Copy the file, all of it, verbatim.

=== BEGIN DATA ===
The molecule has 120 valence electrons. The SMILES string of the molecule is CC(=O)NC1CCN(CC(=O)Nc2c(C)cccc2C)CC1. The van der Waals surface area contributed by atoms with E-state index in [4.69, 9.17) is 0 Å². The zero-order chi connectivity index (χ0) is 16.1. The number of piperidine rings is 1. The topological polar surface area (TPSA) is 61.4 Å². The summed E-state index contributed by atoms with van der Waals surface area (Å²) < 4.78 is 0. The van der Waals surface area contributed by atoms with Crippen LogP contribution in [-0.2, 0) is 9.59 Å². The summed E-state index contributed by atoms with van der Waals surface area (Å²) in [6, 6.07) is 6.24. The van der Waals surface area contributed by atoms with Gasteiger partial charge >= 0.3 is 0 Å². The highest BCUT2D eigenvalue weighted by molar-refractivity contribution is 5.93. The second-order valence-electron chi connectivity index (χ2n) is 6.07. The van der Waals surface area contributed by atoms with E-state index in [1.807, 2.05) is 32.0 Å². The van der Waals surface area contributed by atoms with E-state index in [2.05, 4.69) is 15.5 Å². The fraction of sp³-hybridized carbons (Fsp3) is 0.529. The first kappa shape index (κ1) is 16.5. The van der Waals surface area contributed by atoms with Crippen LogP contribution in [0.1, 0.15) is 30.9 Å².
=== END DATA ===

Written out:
The molecule has 120 valence electrons. The SMILES string of the molecule is CC(=O)NC1CCN(CC(=O)Nc2c(C)cccc2C)CC1. The van der Waals surface area contributed by atoms with E-state index in [4.69, 9.17) is 0 Å². The zero-order chi connectivity index (χ0) is 16.1. The number of piperidine rings is 1. The topological polar surface area (TPSA) is 61.4 Å². The summed E-state index contributed by atoms with van der Waals surface area (Å²) < 4.78 is 0. The van der Waals surface area contributed by atoms with Crippen LogP contribution in [-0.2, 0) is 9.59 Å². The summed E-state index contributed by atoms with van der Waals surface area (Å²) in [6, 6.07) is 6.24. The van der Waals surface area contributed by atoms with Gasteiger partial charge >= 0.3 is 0 Å². The highest BCUT2D eigenvalue weighted by molar-refractivity contribution is 5.93. The second-order valence-electron chi connectivity index (χ2n) is 6.07. The van der Waals surface area contributed by atoms with E-state index in [1.807, 2.05) is 32.0 Å². The van der Waals surface area contributed by atoms with E-state index in [2.05, 4.69) is 15.5 Å². The fraction of sp³-hybridized carbons (Fsp3) is 0.529. The first kappa shape index (κ1) is 16.5. The van der Waals surface area contributed by atoms with Crippen LogP contribution in [0.1, 0.15) is 30.9 Å².